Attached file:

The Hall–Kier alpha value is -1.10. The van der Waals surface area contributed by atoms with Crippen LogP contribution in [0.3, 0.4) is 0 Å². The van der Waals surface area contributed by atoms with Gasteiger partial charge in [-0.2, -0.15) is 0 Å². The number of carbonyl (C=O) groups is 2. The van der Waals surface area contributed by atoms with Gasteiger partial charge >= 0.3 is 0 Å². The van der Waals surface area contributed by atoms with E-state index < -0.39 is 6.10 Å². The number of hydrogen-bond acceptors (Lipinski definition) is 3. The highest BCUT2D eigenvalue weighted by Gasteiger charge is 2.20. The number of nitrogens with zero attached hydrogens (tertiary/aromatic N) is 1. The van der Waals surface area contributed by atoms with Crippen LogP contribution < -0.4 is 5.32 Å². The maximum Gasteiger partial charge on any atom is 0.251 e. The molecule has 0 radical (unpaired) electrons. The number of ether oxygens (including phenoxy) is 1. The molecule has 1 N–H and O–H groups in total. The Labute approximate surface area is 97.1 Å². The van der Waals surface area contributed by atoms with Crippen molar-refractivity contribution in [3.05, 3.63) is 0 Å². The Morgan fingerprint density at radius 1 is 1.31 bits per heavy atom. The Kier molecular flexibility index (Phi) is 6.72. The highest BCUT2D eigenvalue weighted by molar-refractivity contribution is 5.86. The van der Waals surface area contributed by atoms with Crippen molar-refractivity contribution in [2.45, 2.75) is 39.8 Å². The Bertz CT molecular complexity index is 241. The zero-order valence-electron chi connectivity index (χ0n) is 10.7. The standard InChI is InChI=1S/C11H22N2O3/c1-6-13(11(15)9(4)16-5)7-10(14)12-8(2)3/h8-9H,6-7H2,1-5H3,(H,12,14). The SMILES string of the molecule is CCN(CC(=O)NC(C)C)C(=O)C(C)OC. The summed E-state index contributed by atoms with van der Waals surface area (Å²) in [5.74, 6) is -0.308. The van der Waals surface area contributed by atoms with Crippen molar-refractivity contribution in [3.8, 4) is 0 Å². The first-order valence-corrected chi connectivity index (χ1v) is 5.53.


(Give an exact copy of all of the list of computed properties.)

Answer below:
The Hall–Kier alpha value is -1.10. The van der Waals surface area contributed by atoms with Crippen LogP contribution in [0.3, 0.4) is 0 Å². The van der Waals surface area contributed by atoms with Gasteiger partial charge in [-0.2, -0.15) is 0 Å². The number of carbonyl (C=O) groups is 2. The van der Waals surface area contributed by atoms with Gasteiger partial charge >= 0.3 is 0 Å². The van der Waals surface area contributed by atoms with E-state index < -0.39 is 6.10 Å². The number of hydrogen-bond acceptors (Lipinski definition) is 3. The highest BCUT2D eigenvalue weighted by Gasteiger charge is 2.20. The number of nitrogens with zero attached hydrogens (tertiary/aromatic N) is 1. The van der Waals surface area contributed by atoms with Crippen LogP contribution < -0.4 is 5.32 Å². The maximum Gasteiger partial charge on any atom is 0.251 e. The molecule has 0 radical (unpaired) electrons. The number of ether oxygens (including phenoxy) is 1. The molecule has 1 N–H and O–H groups in total. The Labute approximate surface area is 97.1 Å². The van der Waals surface area contributed by atoms with Crippen molar-refractivity contribution in [3.05, 3.63) is 0 Å². The Morgan fingerprint density at radius 1 is 1.31 bits per heavy atom. The Kier molecular flexibility index (Phi) is 6.72. The highest BCUT2D eigenvalue weighted by molar-refractivity contribution is 5.86. The van der Waals surface area contributed by atoms with Crippen molar-refractivity contribution in [2.45, 2.75) is 39.8 Å². The Bertz CT molecular complexity index is 241. The zero-order valence-electron chi connectivity index (χ0n) is 10.7. The standard InChI is InChI=1S/C11H22N2O3/c1-6-13(11(15)9(4)16-5)7-10(14)12-8(2)3/h8-9H,6-7H2,1-5H3,(H,12,14). The SMILES string of the molecule is CCN(CC(=O)NC(C)C)C(=O)C(C)OC. The summed E-state index contributed by atoms with van der Waals surface area (Å²) in [5.74, 6) is -0.308. The van der Waals surface area contributed by atoms with Crippen molar-refractivity contribution in [3.8, 4) is 0 Å². The first-order valence-corrected chi connectivity index (χ1v) is 5.53.